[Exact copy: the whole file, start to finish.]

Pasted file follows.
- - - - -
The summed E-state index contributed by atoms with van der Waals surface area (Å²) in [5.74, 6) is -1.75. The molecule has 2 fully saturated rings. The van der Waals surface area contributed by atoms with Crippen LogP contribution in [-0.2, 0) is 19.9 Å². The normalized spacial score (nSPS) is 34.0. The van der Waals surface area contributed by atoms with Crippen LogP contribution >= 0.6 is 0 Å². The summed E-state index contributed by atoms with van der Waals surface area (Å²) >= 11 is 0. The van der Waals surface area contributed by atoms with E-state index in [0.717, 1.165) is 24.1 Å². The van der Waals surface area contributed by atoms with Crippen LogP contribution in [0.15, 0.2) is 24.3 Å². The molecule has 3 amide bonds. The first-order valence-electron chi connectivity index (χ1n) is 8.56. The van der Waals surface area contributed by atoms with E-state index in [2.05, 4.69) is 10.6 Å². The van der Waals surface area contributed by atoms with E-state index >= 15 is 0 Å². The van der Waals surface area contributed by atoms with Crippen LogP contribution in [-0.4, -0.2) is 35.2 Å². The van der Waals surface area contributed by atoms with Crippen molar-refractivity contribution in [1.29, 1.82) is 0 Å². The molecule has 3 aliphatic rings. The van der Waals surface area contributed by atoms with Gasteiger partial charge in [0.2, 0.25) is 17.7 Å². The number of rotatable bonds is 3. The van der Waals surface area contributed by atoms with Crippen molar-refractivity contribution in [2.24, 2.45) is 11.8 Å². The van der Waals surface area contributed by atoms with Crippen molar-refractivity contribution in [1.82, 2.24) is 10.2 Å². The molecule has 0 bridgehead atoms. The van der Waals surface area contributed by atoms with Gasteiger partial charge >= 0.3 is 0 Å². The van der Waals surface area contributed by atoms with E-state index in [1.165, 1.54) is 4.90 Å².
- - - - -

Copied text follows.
The summed E-state index contributed by atoms with van der Waals surface area (Å²) in [5.74, 6) is -1.75. The molecule has 2 fully saturated rings. The van der Waals surface area contributed by atoms with Crippen LogP contribution in [-0.2, 0) is 19.9 Å². The normalized spacial score (nSPS) is 34.0. The van der Waals surface area contributed by atoms with Crippen LogP contribution >= 0.6 is 0 Å². The summed E-state index contributed by atoms with van der Waals surface area (Å²) >= 11 is 0. The van der Waals surface area contributed by atoms with E-state index in [0.717, 1.165) is 24.1 Å². The van der Waals surface area contributed by atoms with Crippen LogP contribution in [0.15, 0.2) is 24.3 Å². The molecule has 3 amide bonds. The first-order valence-electron chi connectivity index (χ1n) is 8.56. The van der Waals surface area contributed by atoms with E-state index in [2.05, 4.69) is 10.6 Å². The van der Waals surface area contributed by atoms with E-state index >= 15 is 0 Å². The van der Waals surface area contributed by atoms with Crippen LogP contribution in [-0.4, -0.2) is 35.2 Å². The van der Waals surface area contributed by atoms with Crippen molar-refractivity contribution in [1.29, 1.82) is 0 Å². The molecule has 3 aliphatic rings. The van der Waals surface area contributed by atoms with Gasteiger partial charge in [0.2, 0.25) is 17.7 Å². The number of rotatable bonds is 3. The van der Waals surface area contributed by atoms with Crippen molar-refractivity contribution in [2.24, 2.45) is 11.8 Å². The van der Waals surface area contributed by atoms with Crippen molar-refractivity contribution in [1.82, 2.24) is 10.2 Å². The molecule has 0 bridgehead atoms. The van der Waals surface area contributed by atoms with Gasteiger partial charge >= 0.3 is 0 Å². The van der Waals surface area contributed by atoms with E-state index in [1.165, 1.54) is 4.90 Å².